images courtesy of Madison House Publicity
Andy’s phone interview with Jake Cinninger, the guitarist for Umphrey’s McGee, who is pretty sure this is his third time at Langerado.
Festival Crashers: Do you enjoy the festival scene?
Jake Cinninger: It’s the best time for bands, we’re usually cooped up in clubs and theaters with stale air and smoke and what not.
It’s nice to be out in the open, the best experience for bands.
FC: How many times have you played Langerado?
JC: (Lots of discussion between him and the band on the side as to how many times they’ve played there) This will be our third … we think.FC: Now that you’ve had a bit of time to reflect, how do you feel about the New Years show and what it meant to celebrate 10 years as a band?
JC: I guess after the fact is when we thought about 10 years gone by. It was such a fleeting moment to do the whole New Years run, we were so wrapped up. In hindsight it’s quite special, 10 years smelling each other in the van. It’s a virtue to get to this far.
FC: How does it compare to Bonnaroo?
JC: Personally, the time of year is perfect. It’s when most of the nation is under a freeze zone. When can we get to play outside? We gotta go to Florida. It makes total sense. They can go get a little sunshine in Florida. It’s perfect in terms on timing. When people are ready to go out and dance a bit and party.
FC: Which is your favorite festival to play?
JC: I would say, the favorite I’ve been to is the Fuji Rock Festival in Japan. It really set the bar for putting on a festival. Artistically incredible, millions of dollars were put into the look and gave it a great visual aspect. The vibe was great and the fans were cordial and they picked up every piece of trash. Cigarette butts in the cigarette butt canister, and plastic forks went in the plastic fork canister. It was a really great experience all around.
FC: Which bands are you most looking forward to seeing at Langerado?
JC: I’m gassed to see the Beastie’s. The line up is ridiculous. It’s all about how much can I see and still be able to put on a good rock show.
FC: How does it feel to be on the same bill as bands like REM and the Beastie Boys?
JC: It’s amazing. It’s maybe the whole jam band world is falling into the classification of rock and roll period. Not jam versus rock. It’s coexisting together. I’m flabbergasted, really.
Photo by Jennifer Hall, courtesy of Madison House Publicity
FC: Do you guys try to tailor your set to a festival crowd?
JC: Yeah, we have about 100 or so originals. There’s a lot to pick from. Tempo, key the song is in, those are things we consider. When should we hit the crowd with big vocals? When should we stretch out a jam, or get the place in a dance vibe? There’s definitely a pre thought put into constructing the set list. Nice ebb and flow to the energy. Love making and rampant sex.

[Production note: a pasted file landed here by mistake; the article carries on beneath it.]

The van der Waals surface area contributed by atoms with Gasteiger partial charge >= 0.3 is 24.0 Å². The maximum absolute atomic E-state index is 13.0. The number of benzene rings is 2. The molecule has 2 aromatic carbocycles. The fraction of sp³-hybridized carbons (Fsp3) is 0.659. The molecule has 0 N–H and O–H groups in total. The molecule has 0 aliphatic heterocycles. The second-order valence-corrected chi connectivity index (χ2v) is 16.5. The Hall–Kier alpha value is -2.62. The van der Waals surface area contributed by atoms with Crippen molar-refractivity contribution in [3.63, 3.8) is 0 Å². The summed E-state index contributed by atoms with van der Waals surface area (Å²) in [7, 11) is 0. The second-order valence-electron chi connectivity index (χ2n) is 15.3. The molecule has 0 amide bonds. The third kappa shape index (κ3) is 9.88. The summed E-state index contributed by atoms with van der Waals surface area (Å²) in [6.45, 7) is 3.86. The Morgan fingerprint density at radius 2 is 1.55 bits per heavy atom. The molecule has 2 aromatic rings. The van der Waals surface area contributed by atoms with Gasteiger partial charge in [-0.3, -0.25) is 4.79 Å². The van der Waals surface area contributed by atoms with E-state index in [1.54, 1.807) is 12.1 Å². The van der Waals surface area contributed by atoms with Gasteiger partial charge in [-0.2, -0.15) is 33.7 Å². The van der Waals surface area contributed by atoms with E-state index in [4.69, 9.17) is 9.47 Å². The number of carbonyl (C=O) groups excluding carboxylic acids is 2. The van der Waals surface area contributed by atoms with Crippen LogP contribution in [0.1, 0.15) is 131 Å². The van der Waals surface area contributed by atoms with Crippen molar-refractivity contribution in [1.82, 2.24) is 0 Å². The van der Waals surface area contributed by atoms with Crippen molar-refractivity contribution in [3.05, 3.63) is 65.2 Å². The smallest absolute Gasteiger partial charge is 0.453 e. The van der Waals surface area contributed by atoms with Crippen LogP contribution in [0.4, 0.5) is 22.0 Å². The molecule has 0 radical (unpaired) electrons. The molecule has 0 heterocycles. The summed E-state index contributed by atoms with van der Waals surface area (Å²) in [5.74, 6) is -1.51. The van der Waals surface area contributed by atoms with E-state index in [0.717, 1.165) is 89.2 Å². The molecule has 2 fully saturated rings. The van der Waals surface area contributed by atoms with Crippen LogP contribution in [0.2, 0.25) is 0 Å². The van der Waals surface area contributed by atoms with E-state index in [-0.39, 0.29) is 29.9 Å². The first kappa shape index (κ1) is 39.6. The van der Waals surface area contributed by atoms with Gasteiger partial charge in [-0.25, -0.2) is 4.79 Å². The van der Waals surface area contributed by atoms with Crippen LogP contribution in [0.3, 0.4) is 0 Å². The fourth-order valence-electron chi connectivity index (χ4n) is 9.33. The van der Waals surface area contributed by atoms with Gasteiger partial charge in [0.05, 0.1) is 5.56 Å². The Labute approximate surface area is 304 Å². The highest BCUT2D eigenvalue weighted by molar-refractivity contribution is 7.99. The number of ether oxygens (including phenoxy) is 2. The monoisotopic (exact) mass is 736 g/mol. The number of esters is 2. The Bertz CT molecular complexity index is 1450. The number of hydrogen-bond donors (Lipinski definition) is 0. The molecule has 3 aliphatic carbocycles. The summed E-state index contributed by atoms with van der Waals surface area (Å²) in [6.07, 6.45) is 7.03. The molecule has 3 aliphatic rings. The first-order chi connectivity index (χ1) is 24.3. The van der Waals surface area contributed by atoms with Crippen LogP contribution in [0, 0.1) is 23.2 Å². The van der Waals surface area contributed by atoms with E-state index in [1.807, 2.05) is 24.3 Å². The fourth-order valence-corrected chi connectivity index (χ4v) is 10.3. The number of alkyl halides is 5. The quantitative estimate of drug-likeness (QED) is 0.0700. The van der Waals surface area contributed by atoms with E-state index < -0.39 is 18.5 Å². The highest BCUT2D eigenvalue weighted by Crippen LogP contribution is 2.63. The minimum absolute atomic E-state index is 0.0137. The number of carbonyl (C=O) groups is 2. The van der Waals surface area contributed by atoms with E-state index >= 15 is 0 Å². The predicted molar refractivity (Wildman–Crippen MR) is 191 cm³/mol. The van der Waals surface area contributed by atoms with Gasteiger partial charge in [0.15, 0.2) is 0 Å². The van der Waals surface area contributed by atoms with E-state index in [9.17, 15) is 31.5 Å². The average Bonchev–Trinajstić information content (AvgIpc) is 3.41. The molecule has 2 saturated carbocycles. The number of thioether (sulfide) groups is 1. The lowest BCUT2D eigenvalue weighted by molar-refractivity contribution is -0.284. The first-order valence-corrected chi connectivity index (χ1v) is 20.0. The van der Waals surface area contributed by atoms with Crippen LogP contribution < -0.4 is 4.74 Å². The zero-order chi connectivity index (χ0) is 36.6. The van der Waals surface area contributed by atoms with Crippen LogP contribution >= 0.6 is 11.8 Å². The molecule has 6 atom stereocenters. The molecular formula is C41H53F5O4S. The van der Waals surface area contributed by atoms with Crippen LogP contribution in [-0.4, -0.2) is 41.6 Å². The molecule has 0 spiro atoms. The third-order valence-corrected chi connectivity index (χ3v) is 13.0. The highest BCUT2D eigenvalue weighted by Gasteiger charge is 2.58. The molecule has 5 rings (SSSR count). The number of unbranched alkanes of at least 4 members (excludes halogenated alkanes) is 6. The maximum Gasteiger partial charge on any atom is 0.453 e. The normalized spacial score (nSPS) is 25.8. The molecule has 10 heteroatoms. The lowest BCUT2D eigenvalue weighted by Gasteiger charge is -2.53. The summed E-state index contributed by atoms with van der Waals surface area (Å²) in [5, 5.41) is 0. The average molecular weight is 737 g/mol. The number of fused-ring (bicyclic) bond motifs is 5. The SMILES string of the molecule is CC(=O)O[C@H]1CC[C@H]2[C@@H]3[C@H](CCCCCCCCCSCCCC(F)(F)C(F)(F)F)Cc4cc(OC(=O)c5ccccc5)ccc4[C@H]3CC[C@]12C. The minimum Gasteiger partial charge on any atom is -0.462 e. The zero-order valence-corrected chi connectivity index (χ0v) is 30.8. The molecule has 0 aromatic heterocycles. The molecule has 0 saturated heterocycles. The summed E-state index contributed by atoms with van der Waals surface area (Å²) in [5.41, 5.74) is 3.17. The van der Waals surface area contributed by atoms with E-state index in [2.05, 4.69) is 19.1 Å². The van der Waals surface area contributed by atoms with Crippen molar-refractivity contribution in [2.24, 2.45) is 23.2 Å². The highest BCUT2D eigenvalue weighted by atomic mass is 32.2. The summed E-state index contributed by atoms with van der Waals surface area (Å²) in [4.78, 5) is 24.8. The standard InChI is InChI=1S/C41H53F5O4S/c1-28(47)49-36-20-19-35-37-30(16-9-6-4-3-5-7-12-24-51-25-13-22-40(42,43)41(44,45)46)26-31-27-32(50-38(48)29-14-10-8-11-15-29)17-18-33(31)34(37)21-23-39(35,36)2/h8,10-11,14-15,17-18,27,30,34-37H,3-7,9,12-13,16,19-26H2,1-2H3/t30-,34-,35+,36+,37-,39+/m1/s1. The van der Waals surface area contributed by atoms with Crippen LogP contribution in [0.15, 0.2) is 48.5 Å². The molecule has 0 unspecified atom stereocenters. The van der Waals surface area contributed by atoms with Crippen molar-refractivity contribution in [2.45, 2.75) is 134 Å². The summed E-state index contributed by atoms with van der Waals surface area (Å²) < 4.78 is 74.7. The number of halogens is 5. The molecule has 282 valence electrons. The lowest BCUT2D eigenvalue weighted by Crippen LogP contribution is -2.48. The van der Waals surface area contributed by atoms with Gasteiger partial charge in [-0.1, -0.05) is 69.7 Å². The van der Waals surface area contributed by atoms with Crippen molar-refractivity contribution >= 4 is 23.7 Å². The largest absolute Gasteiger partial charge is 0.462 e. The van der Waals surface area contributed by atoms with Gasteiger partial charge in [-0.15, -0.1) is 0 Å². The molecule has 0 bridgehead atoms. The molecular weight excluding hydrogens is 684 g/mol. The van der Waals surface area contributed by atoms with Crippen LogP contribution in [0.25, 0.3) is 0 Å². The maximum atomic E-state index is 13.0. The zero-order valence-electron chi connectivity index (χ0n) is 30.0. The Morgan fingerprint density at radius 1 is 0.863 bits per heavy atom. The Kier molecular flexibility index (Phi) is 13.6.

FC: How does a festival show compare to your regular show?
JC: It’s not too different. It’s all about atmosphere and energy, recycle and regurgitate. Some has to do with the band feeding off the crowd’s reactions what state they’re in. With that being said, a small venue can be as energetic.
FC: Now that you guys have gotten the chance to headline a couple of festivals and are getting better time slots, do the festivals mean more to you guys?
JC: As far as momentum as a band, these slots give us something to prove. There is a nervous energy. 10,000 people, it’s like a super bowl performance for a rock band. It provides a nervous edgy energy.
FC: What should fans expect from your set at Langerado?
JC: It’s gonna be a night time set, we’re considering what songs work well with lights and production. To be outside it’s a completely different atmosphere at day or night. We try and put together the most exciting show for nighttime use. Heavy hitters that sort of visually entice.
FC: How is the new CD coming along?
JC: Oh, so exciting.
We’ve been working ver
All new songs.
Back to a more progressive, edgier sound.
Less singer songwriter sound.
We all go through phases.
More orchestral rock band sound.
King Crimson meets Yes.
Big production, multi layers, multi colored.
Doesn’t sound forced.
Making sure it sounds naturally flowing.
Songs written, and conceived.
Now it’s all about how we turn them into teenagers and send them into the world.
FC: Who are your favorite people you’ve gotten a chance to play with?
JC: That’s a good one, Adrian Belew, he’s an amazing guitarist. I’ve been seriously influenced by him and to have him with us for a week on the bus and telling us stories was really great. Joshua Redman, one of the premier living sax players right now, critically acclaimed and it’s funny he would want to play with a bunch of rockers like us. Our experiences with Phil Lesh, it’s awesome when those big guys want to play with the little guys like us.
FC: What’s your favorite concert you’ve ever been to?
JC: I’ve seen so many styles. I’m a metal head, so I’d say my favorite metal show was Napalm Death, Obituary, and Black Sabbath in one show. For like a jazz show, John Scofield at the Vic Theater. For rock and roll, I’d say Pink Floyd at Soldier Field.
FC: The last couple of years you guys have really branched out with some side projects, how important is it for you to have another creative outlet?
JC: It’s really good for everyone in the band to dabble outside of the box. You get away from it for a while and realize why you love it. I’ve got a studio at home. I’m more of a studio cat than a live cat. I’m constantly in that creative mode. Some songs I write are for Umphrey’s, and some aren’t. It’s nice to sit down and do writing really like that. Gives my artistic view a wider scope.
RC: Anything else coming up that you’re looking forward to?
JC: Heading to Europe for the Jam in the Dam. Always excited to sight see, get in touch with the roots. Europe is what it’s all about for musicians. Key to the highway so to speak.